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Published: Tuesday, 8/19/2014

Tax shift and shaft

Ohio’s tax-cut strategy hasn’t created jobs, and it has shifted tax burdens to lower-income earners from the richest

Nearly a decade ago, Ohio placed a fateful bet: that big tax cuts, especially for the state’s richest people and corporations, would generate strong job creation, economic growth, and revenue increases. That mostly hasn’t happened.

Columbus’ tax-cut scheme — which costs about $3 billion a year — has forced huge reductions in state spending on essential public services and in aid to local schools and governments. Now a new study, just in time for this year’s elections, shows how the failed tax strategy also has widened economic inequality in Ohio, forcing lower-income taxpayers to subsidize the wealthiest ones.

The progressive advocacy group Policy Matters Ohio commissioned the study by the Institute on Taxation and Economic Policy, a nonpartisan research organization in Washington. The analysis concludes that the wealthiest 1 percent of Ohio taxpayers — whose average annual income exceeds $1 million — typically get a tax-cut windfall of more than $20,000 a year because of changes enacted by state government since 2005. The tax cut as a percentage of their income is greater than for any other income group.

At the same time, the study notes, the bottom 60 percent of Ohioans — who make $54,000 a year or less — are paying more in state taxes today than they would have without the changes. In fact, the typical tax relief for the 1 percent is greater than the average yearly income — less than $19,000 — of the bottom 20 percent of taxpayers.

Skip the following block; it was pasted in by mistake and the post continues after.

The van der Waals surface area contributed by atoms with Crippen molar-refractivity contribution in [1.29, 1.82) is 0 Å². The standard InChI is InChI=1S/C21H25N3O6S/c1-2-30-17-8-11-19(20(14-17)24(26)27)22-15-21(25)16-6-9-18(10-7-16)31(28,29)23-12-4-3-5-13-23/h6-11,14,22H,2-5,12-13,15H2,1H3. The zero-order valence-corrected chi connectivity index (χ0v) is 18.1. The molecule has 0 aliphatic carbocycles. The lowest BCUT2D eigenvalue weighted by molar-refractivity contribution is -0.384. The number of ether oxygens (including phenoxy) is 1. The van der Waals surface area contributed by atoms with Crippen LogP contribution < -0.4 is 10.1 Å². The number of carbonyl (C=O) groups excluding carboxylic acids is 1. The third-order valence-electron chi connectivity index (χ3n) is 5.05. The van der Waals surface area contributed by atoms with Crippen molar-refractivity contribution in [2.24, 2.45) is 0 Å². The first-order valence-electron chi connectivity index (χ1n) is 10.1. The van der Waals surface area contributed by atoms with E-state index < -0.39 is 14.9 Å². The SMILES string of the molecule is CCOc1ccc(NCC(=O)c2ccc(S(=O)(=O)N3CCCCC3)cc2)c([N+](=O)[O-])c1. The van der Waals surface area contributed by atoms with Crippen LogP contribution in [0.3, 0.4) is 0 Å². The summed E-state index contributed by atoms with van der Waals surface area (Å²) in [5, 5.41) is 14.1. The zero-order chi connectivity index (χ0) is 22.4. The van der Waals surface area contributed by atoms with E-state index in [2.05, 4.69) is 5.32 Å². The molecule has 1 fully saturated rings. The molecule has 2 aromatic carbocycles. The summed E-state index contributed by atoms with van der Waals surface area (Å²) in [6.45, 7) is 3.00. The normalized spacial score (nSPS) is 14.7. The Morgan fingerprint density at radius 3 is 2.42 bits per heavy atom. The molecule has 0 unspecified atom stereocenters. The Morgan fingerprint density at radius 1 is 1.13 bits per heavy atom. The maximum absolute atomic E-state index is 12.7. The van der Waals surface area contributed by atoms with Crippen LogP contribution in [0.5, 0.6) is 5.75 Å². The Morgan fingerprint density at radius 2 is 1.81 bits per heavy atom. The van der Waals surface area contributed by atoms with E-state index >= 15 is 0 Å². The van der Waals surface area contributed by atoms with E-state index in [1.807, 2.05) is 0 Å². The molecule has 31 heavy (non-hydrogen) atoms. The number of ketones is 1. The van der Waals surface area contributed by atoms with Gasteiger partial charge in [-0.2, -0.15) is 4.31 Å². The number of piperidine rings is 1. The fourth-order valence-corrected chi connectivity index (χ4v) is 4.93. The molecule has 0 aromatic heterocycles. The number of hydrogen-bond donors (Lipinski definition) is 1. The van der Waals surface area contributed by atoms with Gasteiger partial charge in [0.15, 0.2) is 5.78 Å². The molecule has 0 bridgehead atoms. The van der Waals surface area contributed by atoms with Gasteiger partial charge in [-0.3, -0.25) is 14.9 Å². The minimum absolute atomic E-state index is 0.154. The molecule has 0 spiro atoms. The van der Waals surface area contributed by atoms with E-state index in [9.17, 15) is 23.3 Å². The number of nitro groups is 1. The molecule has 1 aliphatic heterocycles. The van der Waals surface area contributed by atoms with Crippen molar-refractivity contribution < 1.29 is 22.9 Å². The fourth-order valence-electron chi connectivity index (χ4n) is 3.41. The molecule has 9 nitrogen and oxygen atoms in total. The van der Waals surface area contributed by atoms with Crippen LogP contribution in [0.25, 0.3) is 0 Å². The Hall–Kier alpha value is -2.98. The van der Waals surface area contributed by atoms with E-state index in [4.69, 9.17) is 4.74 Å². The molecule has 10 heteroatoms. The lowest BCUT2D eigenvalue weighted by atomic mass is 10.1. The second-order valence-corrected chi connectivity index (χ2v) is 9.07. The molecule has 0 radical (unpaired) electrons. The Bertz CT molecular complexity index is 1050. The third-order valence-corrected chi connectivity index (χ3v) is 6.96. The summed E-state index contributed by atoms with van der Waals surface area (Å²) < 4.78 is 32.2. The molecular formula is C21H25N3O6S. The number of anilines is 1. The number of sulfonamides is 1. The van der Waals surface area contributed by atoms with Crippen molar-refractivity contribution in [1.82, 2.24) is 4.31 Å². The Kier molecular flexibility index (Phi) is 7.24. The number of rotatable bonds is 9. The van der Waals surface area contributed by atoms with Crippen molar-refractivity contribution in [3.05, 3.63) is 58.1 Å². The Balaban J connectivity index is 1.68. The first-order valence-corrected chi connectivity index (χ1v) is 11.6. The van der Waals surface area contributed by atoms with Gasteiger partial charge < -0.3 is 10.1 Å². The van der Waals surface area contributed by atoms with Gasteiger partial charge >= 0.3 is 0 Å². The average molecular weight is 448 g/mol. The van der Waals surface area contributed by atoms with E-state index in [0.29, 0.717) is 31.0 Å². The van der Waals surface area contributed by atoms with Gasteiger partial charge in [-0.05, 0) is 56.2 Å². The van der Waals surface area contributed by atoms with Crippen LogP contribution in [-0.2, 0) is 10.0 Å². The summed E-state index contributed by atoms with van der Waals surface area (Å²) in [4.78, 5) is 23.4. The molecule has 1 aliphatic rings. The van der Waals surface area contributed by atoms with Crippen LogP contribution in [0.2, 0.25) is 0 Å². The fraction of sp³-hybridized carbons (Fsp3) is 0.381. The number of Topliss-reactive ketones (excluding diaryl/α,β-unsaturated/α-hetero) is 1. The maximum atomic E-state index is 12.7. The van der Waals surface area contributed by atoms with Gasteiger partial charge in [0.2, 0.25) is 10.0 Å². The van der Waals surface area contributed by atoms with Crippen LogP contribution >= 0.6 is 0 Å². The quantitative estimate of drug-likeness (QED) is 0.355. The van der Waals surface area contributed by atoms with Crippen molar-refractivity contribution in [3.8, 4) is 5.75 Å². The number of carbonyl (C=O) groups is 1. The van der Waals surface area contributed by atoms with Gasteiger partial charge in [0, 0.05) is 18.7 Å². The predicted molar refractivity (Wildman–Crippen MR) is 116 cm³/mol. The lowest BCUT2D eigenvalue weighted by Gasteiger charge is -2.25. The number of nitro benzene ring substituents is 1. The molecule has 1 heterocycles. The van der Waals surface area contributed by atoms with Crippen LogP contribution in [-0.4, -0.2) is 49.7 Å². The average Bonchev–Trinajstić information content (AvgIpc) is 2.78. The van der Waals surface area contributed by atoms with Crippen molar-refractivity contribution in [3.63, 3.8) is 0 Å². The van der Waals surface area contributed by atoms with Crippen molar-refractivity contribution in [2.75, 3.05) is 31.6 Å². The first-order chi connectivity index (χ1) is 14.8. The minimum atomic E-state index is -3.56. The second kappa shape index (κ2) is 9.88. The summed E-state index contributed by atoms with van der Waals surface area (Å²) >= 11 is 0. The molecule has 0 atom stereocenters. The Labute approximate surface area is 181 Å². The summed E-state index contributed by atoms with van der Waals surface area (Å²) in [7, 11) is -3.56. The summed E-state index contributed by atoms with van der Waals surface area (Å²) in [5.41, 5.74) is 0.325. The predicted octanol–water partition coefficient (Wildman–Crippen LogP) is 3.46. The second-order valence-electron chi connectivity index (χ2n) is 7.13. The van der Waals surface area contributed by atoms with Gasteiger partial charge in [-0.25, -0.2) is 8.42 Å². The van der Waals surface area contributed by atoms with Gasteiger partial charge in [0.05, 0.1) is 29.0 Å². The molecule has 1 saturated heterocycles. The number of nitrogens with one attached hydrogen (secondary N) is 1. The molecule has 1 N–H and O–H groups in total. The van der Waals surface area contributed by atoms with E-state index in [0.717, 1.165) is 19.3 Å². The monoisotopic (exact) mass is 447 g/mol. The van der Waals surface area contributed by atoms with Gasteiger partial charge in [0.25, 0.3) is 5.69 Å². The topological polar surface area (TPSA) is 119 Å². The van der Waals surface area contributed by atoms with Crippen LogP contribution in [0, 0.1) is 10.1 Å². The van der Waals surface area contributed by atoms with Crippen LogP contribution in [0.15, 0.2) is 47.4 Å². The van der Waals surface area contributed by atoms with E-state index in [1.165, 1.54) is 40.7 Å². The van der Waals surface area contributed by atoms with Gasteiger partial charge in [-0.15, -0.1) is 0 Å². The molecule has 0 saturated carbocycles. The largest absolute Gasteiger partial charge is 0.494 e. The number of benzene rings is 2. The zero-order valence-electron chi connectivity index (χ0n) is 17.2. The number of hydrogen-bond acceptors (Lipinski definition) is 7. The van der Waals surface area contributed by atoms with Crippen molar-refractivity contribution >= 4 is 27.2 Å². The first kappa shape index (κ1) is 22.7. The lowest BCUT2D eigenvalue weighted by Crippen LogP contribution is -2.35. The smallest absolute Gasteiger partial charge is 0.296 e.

How have the tax cuts paid off? Since they started taking effect in 2005, Ohio has lost, not gained, jobs, even after the Great Recession ended. Last month, Ohio led the nation in non-farm job losses.

The state’s tax changes include big cuts in the personal income tax in 2005 and last year. State officials eliminated Ohio’s estate tax, which applied only to estates worth more than $338,000.

They created the Commercial Activity Tax, part of which is passed on to consumers, to replace the corporate-income and tangible-property taxes, which they repealed. They enacted a new tax deduction for business income.

To help offset the cost of the tax cuts, the state has raised its regressive sales and cigarette taxes. Although the state created an earned income tax credit and then increased it, many of the poorest Ohioans cannot take advantage of it because they do not pay enough in taxes.

Governors and state lawmakers of both parties have pursued the tax-cut strategy. But Gov. John Kasich and the Republican-controlled General Assembly have expanded it with gusto, making tax relief a plank of their re-election campaigns.

Ohioans needs a new tax policy that works for everyone, not just the wealthiest. It needs a tax system that is fairly based on ability to pay, not one that favors the already favored.

It needs a budget that makes necessary public investments, rather than starving essential services — basic and higher education, aid to local communities, other programs that serve the most vulnerable citizens — while forcing the Ohioans who benefit most from these services to pay more in taxes.

Taxpayers aren’t likely to get such changes from this governor and legislature. The large majority of Ohioans who aren’t benefiting from the state’s big tax shift might consider that when they vote this November.



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